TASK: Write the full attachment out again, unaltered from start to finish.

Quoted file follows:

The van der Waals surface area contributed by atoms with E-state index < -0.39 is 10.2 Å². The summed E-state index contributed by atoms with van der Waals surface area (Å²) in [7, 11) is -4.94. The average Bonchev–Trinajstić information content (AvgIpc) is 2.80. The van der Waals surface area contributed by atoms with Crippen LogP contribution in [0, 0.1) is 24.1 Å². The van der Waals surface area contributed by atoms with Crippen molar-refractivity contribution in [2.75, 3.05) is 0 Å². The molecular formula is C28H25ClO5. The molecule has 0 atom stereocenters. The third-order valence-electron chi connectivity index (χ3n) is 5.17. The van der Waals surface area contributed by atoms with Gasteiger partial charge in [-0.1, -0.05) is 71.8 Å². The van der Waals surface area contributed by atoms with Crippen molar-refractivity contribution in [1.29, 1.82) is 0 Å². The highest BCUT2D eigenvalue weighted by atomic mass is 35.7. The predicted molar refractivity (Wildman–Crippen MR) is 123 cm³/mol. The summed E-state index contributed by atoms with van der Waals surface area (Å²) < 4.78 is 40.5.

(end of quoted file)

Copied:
The van der Waals surface area contributed by atoms with E-state index < -0.39 is 10.2 Å². The summed E-state index contributed by atoms with van der Waals surface area (Å²) in [7, 11) is -4.94. The average Bonchev–Trinajstić information content (AvgIpc) is 2.80. The van der Waals surface area contributed by atoms with Crippen LogP contribution in [0, 0.1) is 24.1 Å². The van der Waals surface area contributed by atoms with Crippen molar-refractivity contribution in [2.75, 3.05) is 0 Å². The molecular formula is C28H25ClO5. The molecule has 0 atom stereocenters. The third-order valence-electron chi connectivity index (χ3n) is 5.17. The van der Waals surface area contributed by atoms with Gasteiger partial charge in [-0.1, -0.05) is 71.8 Å². The van der Waals surface area contributed by atoms with Crippen molar-refractivity contribution in [1.29, 1.82) is 0 Å². The highest BCUT2D eigenvalue weighted by atomic mass is 35.7. The predicted molar refractivity (Wildman–Crippen MR) is 123 cm³/mol. The summed E-state index contributed by atoms with van der Waals surface area (Å²) < 4.78 is 40.5.